|Matthew Henry's Concise Commentary|
13:8-13 Charity is much to be preferred to the gifts on which the Corinthians prided themselves. From its longer continuance. It is a grace, lasting as eternity. The present state is a state of childhood, the future that of manhood. Such is the difference between earth and heaven. What narrow views, what confused notions of things, have children when compared with grown men! Thus shall we think of our most valued gifts of this world, when we come to heaven. All things are dark and confused now, compared with what they will be hereafter. They can only be seen as by the reflection in a mirror, or in the description of a riddle; but hereafter our knowledge will be free from all obscurity and error. It is the light of heaven only, that will remove all clouds and darkness that hide the face of God from us. To sum up the excellences of charity, it is preferred not only to gifts, but to other graces, to faith and hope. Faith fixes on the Divine revelation, and assents thereto, relying on the Divine Redeemer. Hope fastens on future happiness, and waits for that; but in heaven, faith will be swallowed up in actual sight, and hope in enjoyment. There is no room to believe and hope, when we see and enjoy. But there, love will be made perfect. There we shall perfectly love God. And there we shall perfectly love one another. Blessed state! how much surpassing the best below! God is love, 1Jo 4:8,16. Where God is to be seen as he is, and face to face, there charity is in its greatest height; there only will it be perfected.
Verse 9. - We know in part. The expression applies directly to religious knowledge, and should be a rebuke to the pretence to infallibility and completeness which is sometimes usurped by religious men.
Gill's Exposition of the Entire Bible
For we know in part,.... Not that the Scriptures, the rule and measure of knowledge, and from whence spiritual knowledge is derived, are imperfect; so that there is need of unwritten traditions, and of enthusiastic revelations and inspirations, to inform of things otherwise unknown; for though they were at sundry times, and in divers manners delivered, yet now they contain a complete system of divine truths, to which nothing is to be added, and from which nothing is to be taken away; or that only a part of the saints know the things of God; for though there is a difference between them, some have more knowledge than others, yet all have some, all are taught of God, and know him, and have that anointing which teacheth all things; wherefore the sense also is not, that only a part of truth, and not the whole, is known; for the Spirit of God leads into all truth; the whole counsel of God is made known in the Scriptures, and by the ministers of the word; though, to this sense the Arabic version inclines, rendering it, "some part of doctrine we know"; and so in 1 Corinthians 13:12 "some part of knowledge I know"; as also the Syriac version, which renders it , "a little from much we know"; but the true meaning is, that though the rule of knowledge is perfect, and all the saints have knowledge, and every truth of the Gospel is known; yet by those that know most, it is known but imperfectly: the truth itself may be most clearly discerned, as it is revealed in the word; yet the manner of it, how it is, may not be known; and many difficulties may attend it, and objections be raised to it, which are not easily solved; as in the doctrines of the Trinity, predestination, the union of the two natures in Christ, the resurrection of the dead, &c.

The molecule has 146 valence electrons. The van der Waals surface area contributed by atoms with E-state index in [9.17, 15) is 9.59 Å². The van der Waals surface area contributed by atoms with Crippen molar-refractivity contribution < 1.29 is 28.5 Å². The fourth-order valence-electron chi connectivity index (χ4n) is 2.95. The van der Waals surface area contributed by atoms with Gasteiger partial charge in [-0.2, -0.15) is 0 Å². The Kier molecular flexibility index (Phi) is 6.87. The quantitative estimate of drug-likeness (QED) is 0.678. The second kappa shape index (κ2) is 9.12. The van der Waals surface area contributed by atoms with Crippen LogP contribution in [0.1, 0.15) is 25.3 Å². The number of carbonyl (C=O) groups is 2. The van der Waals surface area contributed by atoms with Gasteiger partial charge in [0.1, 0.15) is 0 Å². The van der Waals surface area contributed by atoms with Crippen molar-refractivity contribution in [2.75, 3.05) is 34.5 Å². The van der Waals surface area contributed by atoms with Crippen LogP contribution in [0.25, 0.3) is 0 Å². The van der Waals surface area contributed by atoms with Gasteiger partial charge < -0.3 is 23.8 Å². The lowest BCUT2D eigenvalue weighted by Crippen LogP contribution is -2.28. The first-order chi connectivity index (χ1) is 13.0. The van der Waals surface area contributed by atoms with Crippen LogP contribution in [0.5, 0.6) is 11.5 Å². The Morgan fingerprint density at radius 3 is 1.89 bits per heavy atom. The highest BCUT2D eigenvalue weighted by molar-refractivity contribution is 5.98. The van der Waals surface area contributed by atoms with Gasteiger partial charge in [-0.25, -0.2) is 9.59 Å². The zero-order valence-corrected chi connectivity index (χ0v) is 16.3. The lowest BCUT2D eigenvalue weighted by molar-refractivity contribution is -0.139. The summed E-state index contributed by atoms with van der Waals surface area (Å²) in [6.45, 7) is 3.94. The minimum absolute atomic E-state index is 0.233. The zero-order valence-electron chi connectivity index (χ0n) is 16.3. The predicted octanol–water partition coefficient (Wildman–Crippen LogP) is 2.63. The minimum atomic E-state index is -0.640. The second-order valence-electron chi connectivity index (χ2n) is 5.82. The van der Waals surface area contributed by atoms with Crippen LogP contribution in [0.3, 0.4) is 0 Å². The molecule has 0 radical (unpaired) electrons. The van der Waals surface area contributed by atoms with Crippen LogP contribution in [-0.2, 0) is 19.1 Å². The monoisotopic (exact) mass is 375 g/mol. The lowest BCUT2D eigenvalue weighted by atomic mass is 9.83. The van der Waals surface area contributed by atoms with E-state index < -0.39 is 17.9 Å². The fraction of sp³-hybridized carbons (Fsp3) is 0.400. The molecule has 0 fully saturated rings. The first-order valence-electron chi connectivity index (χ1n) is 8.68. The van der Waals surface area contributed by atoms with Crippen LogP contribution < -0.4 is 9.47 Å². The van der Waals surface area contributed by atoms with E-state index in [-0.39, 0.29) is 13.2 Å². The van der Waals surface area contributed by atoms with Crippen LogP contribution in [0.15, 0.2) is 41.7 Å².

and we prophesy in part; the word of prophecy, as it sure, it is also perfect, to which we do well to take heed; and though all do not prophesy, yet all that do, and that prophesy aright, that is, explain the word of God aright, these preach the Gospel fully, declare the whole counsel of God, and keep back nothing profit able to the saints; yet still their prophesying or explaining the prophecies of the Old Testament, or the mysteries of the Gospel, is but imperfect at best in the present state of things.
Jamieson-Fausset-Brown Bible Commentary
9, 10. in part—partially and imperfectly. Compare a similar contrast to the "perfect man," "the measure of the stature of the fulness of Christ" (Eph 4:11-13).
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